"Lady Jane", not so sweet
Following Erick Zonca’s Julia [+see also:
film profile], the second French film in competition at Berlin (whose official screening took place on Tuesday evening) also bears a woman’s name, this time recalling a Rolling Stones song: Lady Jane [+see also:
film profile], Robert Guédiguian’s fifteenth feature yet first genre film.
In this film noir, resounding gunshots punctuate a carefully chosen soundtrack that evokes different eras and settings, for here the director reunites three former activist-burglars (played by Guédiguian regulars Ariane Ascaride, Gérard Meylan and Jean-Pierre Daroussin) who haven’t seen each other since the 1970s. Their lives have since taken different directions but their past comes back to haunt them.
The son of Muriel (Ascaride, playing a hard-hearted heroine whom she describes as "unpleasant but poignant") has been kidnapped and she needs her “Jules and Jim” to help her find the ransom money, particularly as the abduction appears to be linked to their criminal past.
When her son dies before her eyes from a gunshot to the head, René (Meylan playing a Marseilles-style gangster who runs a striptease and slot machine club) and François (Daroussin - more idealist in his role as someone who rents out jet skis) offer to help Muriel avenge her son’s death and the three get caught up in a vicious cycle of violence.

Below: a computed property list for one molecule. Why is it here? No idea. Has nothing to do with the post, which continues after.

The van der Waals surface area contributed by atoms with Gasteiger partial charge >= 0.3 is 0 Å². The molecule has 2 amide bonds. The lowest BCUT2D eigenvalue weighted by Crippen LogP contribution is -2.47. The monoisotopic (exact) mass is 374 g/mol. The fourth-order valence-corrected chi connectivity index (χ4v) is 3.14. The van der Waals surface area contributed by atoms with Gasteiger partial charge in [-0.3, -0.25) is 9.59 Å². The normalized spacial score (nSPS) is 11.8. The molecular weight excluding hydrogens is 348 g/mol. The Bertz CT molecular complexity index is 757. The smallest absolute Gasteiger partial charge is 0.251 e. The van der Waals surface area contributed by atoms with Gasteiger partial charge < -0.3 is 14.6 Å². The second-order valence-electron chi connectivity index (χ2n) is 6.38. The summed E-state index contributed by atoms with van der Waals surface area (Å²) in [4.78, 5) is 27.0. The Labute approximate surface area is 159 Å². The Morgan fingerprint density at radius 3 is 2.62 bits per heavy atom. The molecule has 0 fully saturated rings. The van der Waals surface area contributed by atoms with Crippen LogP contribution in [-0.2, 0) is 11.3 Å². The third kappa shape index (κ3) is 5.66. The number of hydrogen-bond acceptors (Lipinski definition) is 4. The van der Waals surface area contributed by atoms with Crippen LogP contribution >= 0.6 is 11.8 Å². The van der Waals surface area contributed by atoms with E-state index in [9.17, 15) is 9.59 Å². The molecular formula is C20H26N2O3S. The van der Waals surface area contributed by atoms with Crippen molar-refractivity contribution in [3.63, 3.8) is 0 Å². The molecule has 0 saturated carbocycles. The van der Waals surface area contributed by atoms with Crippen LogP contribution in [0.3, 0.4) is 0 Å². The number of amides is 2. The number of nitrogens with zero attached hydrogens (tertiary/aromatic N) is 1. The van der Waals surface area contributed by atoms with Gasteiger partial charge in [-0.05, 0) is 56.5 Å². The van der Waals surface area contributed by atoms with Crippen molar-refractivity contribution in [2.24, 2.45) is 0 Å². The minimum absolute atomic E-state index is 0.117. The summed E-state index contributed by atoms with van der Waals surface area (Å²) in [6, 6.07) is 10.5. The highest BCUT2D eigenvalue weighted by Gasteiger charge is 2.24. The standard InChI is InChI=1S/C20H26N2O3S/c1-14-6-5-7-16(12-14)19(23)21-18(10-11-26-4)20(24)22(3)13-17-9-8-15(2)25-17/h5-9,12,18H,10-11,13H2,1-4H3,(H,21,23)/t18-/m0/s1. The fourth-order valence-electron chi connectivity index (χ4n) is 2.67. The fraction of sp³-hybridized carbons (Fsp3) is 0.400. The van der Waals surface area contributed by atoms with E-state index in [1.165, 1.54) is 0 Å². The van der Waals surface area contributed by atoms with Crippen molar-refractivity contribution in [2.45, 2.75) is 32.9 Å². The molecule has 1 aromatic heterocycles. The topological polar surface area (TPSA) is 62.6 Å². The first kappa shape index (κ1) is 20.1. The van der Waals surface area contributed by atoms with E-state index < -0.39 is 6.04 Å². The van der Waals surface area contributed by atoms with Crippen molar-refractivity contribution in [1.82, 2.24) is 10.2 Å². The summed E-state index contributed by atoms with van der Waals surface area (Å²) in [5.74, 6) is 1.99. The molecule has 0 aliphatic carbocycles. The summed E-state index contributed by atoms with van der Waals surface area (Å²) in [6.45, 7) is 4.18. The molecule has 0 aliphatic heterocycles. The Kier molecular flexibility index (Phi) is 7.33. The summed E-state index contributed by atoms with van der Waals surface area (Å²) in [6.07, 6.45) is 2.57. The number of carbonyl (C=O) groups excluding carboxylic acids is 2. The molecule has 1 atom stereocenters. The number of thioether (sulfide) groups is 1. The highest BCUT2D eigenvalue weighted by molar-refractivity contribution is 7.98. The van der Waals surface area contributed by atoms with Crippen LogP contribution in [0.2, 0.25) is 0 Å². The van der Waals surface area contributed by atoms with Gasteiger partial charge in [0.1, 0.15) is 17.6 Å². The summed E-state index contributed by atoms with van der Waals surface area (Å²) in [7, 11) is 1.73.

The film, co-written by Guédiguian and Jean-Louis Milesi, is very well structured. Viewers are cleverly left in the dark about the past and the intentions of the characters (who share the same history but have three different moral codes), who are themselves baffled by the mystery of the kidnapping. And as little by little events become clearer, we realise, as does the despairing François, that nothing makes any sense.
At the press conference, Guédiguian said that due to its realism, film noir lends itself well to the depiction of a "desperate state of society": these three old friends, whilst remaining completely loyal to one another (just like the old friend-gangsters of 1950s French film noir), are no longer a united group. And thus we witness this "archaic recourse to revenge", which dominates the film and gradually takes hold of the characters.
Praised for his impressive direction and choice of locations, the filmmaker explained that he now writes with his favourite actors in mind (they are also his friends and so feel at ease working together). He also said that his films are "location" films in that he is so familiar with Marseilles and the surrounding region that he knows before shooting begins exactly where to go and thus avoids using too many film sets.
Produced by Guédiguian for Agat Films & Cie, the film's international sales are being handled by Films Distribution.
(Translated from French)
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